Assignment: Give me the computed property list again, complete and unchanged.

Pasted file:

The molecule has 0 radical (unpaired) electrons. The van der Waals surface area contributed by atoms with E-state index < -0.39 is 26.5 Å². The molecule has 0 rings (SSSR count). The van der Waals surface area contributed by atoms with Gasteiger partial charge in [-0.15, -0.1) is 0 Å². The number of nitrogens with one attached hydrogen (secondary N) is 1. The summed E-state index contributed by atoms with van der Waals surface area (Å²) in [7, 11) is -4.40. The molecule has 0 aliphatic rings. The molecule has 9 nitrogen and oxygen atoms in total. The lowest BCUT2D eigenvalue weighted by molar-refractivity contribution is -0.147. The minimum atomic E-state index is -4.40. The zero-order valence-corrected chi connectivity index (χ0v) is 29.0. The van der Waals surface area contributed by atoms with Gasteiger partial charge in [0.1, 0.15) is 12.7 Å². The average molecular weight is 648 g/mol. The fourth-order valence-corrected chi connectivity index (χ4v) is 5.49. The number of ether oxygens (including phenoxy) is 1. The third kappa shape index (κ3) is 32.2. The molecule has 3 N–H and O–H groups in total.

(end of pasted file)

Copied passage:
The molecule has 0 radical (unpaired) electrons. The van der Waals surface area contributed by atoms with E-state index < -0.39 is 26.5 Å². The molecule has 0 rings (SSSR count). The van der Waals surface area contributed by atoms with Gasteiger partial charge in [-0.15, -0.1) is 0 Å². The number of nitrogens with one attached hydrogen (secondary N) is 1. The summed E-state index contributed by atoms with van der Waals surface area (Å²) in [7, 11) is -4.40. The molecule has 0 aliphatic rings. The molecule has 9 nitrogen and oxygen atoms in total. The lowest BCUT2D eigenvalue weighted by molar-refractivity contribution is -0.147. The minimum atomic E-state index is -4.40. The zero-order valence-corrected chi connectivity index (χ0v) is 29.0. The van der Waals surface area contributed by atoms with Gasteiger partial charge in [0.1, 0.15) is 12.7 Å². The average molecular weight is 648 g/mol. The fourth-order valence-corrected chi connectivity index (χ4v) is 5.49. The number of ether oxygens (including phenoxy) is 1. The third kappa shape index (κ3) is 32.2. The molecule has 3 N–H and O–H groups in total.